Fermilab is an enduring source of strength for the US contribution to scientific research world wide.

    June 28, 2017
    Igor Kreslo

    Members of the Short-Baseline Near Detector collaboration install the cosmic ray tagger in the SBND building. The cosmic ray tagger is made of the shiny, rectangular panels on the building floor. Photo: Reidar Hahn.

    On the morning of June 22, an important component of the Short-Baseline Near Detector (SBND) began taking data.

    The component, called the cosmic ray tagger, is the first of SBND’s subdetectors to be completed and operational.

    The SBND collaboration is constructing the Short-Baseline Near Detector piece by piece, and with the completion of the cosmic ray tagger, we’ve reached a construction and operations milestone.

    The SBND’s sought-after particle is the neutrino — a fleeting, difficult-to-capture particle. Adding to the difficulty is the fact that cosmic rays from outer space cloud the sought-after neutrino signal in the detector. The cosmic ray tagger, or CRT, is designed to identify the cosmic rays that rain down on the detector so scientists can subtract those traces from their data, revealing the neutrino signal.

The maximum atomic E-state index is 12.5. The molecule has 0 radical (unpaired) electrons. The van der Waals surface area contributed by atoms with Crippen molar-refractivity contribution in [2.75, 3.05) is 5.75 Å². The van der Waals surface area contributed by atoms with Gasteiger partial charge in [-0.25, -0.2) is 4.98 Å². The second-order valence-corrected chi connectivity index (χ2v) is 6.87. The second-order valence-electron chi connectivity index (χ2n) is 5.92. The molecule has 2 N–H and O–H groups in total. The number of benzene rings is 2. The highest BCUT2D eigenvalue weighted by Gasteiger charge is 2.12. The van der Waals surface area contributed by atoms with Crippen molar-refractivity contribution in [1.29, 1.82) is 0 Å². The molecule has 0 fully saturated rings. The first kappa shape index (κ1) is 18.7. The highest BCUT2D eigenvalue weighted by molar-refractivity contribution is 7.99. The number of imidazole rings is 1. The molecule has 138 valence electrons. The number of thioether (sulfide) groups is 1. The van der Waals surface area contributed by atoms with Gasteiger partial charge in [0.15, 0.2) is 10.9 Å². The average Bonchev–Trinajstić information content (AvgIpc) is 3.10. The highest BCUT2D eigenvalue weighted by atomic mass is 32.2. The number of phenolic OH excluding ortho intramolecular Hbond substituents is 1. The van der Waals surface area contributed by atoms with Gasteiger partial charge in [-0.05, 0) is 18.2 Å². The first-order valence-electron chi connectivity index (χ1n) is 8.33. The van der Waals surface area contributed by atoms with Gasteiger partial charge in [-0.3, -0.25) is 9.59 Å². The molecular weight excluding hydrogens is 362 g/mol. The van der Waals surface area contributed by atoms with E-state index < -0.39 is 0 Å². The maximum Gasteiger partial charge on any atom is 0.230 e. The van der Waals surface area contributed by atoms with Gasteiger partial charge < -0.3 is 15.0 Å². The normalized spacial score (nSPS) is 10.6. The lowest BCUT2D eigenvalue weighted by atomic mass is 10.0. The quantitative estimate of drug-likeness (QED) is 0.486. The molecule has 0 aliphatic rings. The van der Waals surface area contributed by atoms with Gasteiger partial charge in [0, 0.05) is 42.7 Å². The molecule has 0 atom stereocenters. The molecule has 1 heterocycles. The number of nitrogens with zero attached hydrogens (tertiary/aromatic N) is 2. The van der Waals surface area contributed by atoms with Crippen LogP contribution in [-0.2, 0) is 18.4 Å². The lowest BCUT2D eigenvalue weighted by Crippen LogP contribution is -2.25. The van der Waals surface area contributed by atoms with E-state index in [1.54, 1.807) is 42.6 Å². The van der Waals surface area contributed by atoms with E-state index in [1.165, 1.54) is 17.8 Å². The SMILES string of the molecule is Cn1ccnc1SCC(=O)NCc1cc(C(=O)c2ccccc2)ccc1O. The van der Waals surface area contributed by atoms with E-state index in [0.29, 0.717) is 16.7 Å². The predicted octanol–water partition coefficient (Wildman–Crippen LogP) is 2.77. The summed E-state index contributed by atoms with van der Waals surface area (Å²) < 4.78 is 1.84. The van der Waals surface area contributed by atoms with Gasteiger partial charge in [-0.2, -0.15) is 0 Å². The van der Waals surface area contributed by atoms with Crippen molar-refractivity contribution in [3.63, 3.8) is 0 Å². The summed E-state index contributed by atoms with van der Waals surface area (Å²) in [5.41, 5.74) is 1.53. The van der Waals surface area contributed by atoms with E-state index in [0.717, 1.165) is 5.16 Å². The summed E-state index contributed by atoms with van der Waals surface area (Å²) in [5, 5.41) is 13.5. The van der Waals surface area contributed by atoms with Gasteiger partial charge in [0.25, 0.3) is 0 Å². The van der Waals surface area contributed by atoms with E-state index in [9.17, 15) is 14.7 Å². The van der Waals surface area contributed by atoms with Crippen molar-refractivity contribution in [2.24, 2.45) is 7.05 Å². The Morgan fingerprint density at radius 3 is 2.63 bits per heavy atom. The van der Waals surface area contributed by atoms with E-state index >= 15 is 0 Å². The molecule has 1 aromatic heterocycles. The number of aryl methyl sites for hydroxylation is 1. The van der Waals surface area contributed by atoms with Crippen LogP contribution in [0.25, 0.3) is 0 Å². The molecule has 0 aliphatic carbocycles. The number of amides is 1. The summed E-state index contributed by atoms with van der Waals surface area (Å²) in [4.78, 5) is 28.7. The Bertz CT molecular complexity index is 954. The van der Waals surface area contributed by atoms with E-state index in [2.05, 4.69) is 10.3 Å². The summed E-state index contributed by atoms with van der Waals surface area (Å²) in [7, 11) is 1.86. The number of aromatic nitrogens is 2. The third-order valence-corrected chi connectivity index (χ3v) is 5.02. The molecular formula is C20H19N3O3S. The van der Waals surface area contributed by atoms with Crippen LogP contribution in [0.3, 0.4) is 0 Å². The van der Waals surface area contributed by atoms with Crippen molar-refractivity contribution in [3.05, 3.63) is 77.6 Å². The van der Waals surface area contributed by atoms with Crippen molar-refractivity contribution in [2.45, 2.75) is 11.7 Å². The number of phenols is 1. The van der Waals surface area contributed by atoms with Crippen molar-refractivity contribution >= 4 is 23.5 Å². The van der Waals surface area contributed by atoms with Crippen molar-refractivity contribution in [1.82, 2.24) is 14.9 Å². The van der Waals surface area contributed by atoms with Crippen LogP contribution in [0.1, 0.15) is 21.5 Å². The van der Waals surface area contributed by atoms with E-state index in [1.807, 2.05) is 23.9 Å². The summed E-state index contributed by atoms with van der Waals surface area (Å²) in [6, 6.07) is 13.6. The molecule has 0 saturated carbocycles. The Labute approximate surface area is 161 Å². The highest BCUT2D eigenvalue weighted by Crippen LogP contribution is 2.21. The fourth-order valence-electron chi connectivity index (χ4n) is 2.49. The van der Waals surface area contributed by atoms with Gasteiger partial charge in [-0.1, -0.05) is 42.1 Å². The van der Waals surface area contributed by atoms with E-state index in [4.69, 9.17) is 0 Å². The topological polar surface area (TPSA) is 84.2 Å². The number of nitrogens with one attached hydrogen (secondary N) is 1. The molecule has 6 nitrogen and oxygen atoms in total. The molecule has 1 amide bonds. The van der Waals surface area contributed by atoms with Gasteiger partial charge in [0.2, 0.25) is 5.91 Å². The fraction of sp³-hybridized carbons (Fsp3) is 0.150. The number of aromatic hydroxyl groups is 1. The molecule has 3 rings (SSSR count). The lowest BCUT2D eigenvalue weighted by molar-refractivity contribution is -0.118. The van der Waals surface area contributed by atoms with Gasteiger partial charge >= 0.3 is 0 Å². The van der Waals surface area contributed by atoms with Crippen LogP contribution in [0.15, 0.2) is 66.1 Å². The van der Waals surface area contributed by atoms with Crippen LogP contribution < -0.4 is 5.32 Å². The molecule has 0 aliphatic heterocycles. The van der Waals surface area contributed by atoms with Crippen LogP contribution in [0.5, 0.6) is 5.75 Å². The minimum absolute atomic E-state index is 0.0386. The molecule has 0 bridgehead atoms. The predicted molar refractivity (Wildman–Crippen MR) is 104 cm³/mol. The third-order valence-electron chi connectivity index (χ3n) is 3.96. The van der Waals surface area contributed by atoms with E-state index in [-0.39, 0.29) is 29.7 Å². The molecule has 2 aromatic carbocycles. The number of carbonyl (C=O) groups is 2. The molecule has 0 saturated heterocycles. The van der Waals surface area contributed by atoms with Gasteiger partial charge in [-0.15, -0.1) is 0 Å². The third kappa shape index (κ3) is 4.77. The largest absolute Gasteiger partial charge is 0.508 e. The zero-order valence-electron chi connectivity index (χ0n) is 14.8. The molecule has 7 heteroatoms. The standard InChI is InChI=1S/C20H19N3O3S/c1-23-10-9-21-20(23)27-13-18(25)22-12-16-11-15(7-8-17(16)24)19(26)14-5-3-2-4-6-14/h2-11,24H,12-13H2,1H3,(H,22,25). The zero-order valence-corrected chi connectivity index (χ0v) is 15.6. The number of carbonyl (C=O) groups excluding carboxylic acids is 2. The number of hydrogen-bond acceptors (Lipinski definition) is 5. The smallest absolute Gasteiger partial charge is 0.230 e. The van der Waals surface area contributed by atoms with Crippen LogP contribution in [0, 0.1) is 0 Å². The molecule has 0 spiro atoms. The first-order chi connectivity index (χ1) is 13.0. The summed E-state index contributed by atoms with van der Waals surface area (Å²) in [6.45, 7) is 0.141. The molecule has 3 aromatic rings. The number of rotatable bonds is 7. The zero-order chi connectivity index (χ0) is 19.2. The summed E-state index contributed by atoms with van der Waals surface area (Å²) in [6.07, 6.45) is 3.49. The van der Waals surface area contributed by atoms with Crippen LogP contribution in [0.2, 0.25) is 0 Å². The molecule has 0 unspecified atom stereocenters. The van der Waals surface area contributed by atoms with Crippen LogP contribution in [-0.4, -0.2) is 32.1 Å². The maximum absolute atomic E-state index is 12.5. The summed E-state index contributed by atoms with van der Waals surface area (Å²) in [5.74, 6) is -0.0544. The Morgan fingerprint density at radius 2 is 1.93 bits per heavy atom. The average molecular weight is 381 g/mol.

By functionality it is similar to the one installed earlier at the MicroBooNE detector, which you may have read about.

    The SBND collaboration installed and commissioned the cosmic ray tagger this month — in only two weeks. The CRT is composed of many finely grained modules capable of measuring an interaction instance to the nanosecond and to within a centimeter of its location in the CRT.

    With the newly operational cosmic ray tagger in its current configuration, SBND is currently characterizing the flux of particles called muons. These muons are produced by neutrinos from the Booster Neutrino Beamline so that scientists can measure their parameters in the SBND pit, where SBND will be built. Data taken during this characterization stage will be a great asset on the way to simulation and analysis for the whole SBND detector later on.

    The collaboration will continue to take data using the beam from the Booster Neutrino Beamline, as well as from cosmic rays, until the accelerator shutdown in July. When the accelerator complex restarts in October, we will restart data-taking using the CRT.

    We are grateful to collaborators at the University of Bern who designed and produced the CRT modules. And the swift installation and commissioning was possible thanks only to the tremendous dedication and commitment of many colleagues from the SBND collaboration as well as great support from Fermilab technical personnel.

    See the full article here .

    Please help promote STEM in your local schools.

    STEM Icon

    Stem Education Coalition

    FNAL Icon
    Fermilab Campus

    Fermi National Accelerator Laboratory (Fermilab), located just outside Batavia, Illinois, near Chicago, is a US Department of Energy national laboratory specializing in high-energy particle physics. Fermilab is America’s premier laboratory for particle physics and accelerator research, funded by the U.S. Department of Energy. Thousands of scientists from universities and laboratories around the world
    collaborate at Fermilab on experiments at the frontiers of discovery.